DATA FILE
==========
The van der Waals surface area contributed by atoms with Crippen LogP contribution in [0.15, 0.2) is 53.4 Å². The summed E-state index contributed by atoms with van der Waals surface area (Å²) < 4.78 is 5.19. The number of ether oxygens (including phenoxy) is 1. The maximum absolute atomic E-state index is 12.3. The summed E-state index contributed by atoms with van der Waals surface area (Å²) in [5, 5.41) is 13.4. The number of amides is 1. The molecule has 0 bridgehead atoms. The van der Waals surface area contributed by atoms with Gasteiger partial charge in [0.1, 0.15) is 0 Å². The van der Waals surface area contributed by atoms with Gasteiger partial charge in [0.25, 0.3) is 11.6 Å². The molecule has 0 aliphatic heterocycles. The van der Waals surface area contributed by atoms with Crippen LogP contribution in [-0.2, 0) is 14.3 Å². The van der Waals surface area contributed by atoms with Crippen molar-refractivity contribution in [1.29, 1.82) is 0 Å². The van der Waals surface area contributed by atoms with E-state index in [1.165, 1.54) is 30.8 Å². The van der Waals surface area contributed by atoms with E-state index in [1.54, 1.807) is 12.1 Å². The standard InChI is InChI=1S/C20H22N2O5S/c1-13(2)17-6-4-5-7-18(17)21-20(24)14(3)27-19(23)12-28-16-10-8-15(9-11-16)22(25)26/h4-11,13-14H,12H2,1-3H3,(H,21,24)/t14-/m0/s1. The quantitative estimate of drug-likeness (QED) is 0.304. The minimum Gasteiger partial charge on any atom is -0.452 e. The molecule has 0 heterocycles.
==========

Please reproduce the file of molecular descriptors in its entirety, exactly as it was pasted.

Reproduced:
The van der Waals surface area contributed by atoms with Crippen LogP contribution in [0.15, 0.2) is 53.4 Å². The summed E-state index contributed by atoms with van der Waals surface area (Å²) < 4.78 is 5.19. The number of ether oxygens (including phenoxy) is 1. The maximum absolute atomic E-state index is 12.3. The summed E-state index contributed by atoms with van der Waals surface area (Å²) in [5, 5.41) is 13.4. The number of amides is 1. The molecule has 0 bridgehead atoms. The van der Waals surface area contributed by atoms with Gasteiger partial charge in [0.1, 0.15) is 0 Å². The van der Waals surface area contributed by atoms with Gasteiger partial charge in [0.25, 0.3) is 11.6 Å². The molecule has 0 aliphatic heterocycles. The van der Waals surface area contributed by atoms with Crippen LogP contribution in [-0.2, 0) is 14.3 Å². The van der Waals surface area contributed by atoms with Crippen molar-refractivity contribution in [1.29, 1.82) is 0 Å². The van der Waals surface area contributed by atoms with E-state index in [1.165, 1.54) is 30.8 Å². The van der Waals surface area contributed by atoms with E-state index in [1.54, 1.807) is 12.1 Å². The standard InChI is InChI=1S/C20H22N2O5S/c1-13(2)17-6-4-5-7-18(17)21-20(24)14(3)27-19(23)12-28-16-10-8-15(9-11-16)22(25)26/h4-11,13-14H,12H2,1-3H3,(H,21,24)/t14-/m0/s1. The quantitative estimate of drug-likeness (QED) is 0.304. The minimum Gasteiger partial charge on any atom is -0.452 e. The molecule has 0 heterocycles.